Alex Lubbock, head of digital construction at the Infrastructure & Projects Authority, discusses Transforming Infrastructure Performance, the government’s plan to tackle the issues that limit the performance of UK infrastructure by improving productivity in the way we plan, design, build and operate assets
Transforming Infrastructure Performance (TIP) is the government’s plan to increase the effectiveness of investment in UK infrastructure – both economic infrastructure such as transport and energy networks, and social infrastructure such as schools and hospitals – by improving productivity in the way we plan, design, build and operate assets. It is a substantial change programme with a 10-year horizon that builds on existing best practice and tackles the systemic issues that still limit the performance of UK infrastructure, and it is an important part of the government’s plan to implement the Industrial Strategy.
TIP [Link – https://www.gov.uk/government/publications/transforming-infrastructure-performance] is led by the Infrastructure & Projects Authority, which operates at the centre of government, reporting to the Cabinet Office and HM Treasury on all matters relating to better project delivery across government. Our vision is to establish the UK government as having the best project ‘system’ in the globe.
TIP was one of a number of policy documents and strategies produced in the autumn of 2017, including a Budget announcement of a move to a presumption in favour of offsite construction by 2019. This, alongside the Industrial Strategy and the Challenge Fund for Transforming Construction, is primed to galvanise the industry. The Construction Leadership Council has set out its ambitions around skills, procurement, digital, manufacturing and whole-life performance, all of which play a key role in making the strategy and policy have transformation impact.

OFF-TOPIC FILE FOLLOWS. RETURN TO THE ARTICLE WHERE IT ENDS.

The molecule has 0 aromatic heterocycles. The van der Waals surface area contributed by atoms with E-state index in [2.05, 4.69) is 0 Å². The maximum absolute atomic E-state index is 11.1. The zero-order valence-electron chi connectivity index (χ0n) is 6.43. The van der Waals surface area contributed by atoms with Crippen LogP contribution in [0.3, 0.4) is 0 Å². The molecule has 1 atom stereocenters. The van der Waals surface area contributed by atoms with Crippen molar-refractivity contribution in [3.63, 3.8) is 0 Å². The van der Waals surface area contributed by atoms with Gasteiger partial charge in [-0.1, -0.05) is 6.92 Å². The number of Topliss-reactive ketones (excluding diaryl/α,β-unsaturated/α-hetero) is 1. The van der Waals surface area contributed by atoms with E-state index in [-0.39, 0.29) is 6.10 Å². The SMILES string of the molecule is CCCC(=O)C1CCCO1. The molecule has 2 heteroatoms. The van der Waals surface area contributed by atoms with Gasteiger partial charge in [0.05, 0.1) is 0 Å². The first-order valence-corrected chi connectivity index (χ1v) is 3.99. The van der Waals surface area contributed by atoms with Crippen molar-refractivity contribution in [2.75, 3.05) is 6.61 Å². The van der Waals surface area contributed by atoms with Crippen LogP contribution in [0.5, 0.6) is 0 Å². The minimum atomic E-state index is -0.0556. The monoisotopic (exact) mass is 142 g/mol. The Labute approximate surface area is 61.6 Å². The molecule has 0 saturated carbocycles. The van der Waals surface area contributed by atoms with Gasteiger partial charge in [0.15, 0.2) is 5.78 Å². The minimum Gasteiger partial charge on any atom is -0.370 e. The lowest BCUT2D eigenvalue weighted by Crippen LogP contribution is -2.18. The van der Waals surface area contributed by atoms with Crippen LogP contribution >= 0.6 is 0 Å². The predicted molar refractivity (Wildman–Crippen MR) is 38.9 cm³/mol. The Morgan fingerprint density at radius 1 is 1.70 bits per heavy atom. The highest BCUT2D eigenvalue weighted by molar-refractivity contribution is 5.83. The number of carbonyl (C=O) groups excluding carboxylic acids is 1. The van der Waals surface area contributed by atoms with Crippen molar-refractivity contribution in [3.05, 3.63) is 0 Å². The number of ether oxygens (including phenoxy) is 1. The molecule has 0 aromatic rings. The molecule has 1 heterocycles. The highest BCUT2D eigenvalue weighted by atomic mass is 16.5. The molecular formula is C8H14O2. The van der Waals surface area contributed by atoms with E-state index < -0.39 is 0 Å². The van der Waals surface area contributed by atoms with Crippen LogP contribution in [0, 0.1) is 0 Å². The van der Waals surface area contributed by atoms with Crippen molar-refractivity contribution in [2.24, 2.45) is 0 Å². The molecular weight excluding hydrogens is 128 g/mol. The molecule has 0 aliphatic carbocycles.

The UK government’s investment alone has a projected pipeline of infrastructure and construction projects totalling £600bn over the next 10 years. This should give the market confidence to invest in the necessary skills and technology required.
If we are going to invest circa £60bn per annum over the next 10 years then we must achieve greater whole-life performance and outcomes for that investment. About £150bn of that projected pipeline will be digitally enabled through BIM alone, so what else could we transform as a result?
It continues to be challenging for established organisations like government departments to change structure and culture to adopt technology at scale and sustainably. However, with the right vision and leadership, it is fast becoming mission critical for all.
Within the Smarter Infrastructure pillar of TIP, so far we have supported the Treasury response to the National Infrastructure Commission’s Data for the Public Good report by supporting the establishment of the Data Framework Task Group in conjunction with the Centre for Digital Built Britain.
We have established a cross-Whitehall working group for Modern Methods of Construction and support the programme board for the Industrial Strategy Challenge Fund for Clean Growth, which includes Transforming Construction. We are taking early steps on identifying the right commercial conditions for digital and manufacturing of construction while continuing to bring other stakeholders to government together around this agenda to create the resilience in our pipeline and approach.
For technology and manufacturing of construction to be a big enabler of productivity and growth in the sector, the ambition and application of that technology needs to be met with leadership, a commercial strategy that supports it but, most importantly, a culture that can foster the skills and innovative opportunities that technology presents.
Head of Digital Construction
Infrastructure & Projects Authority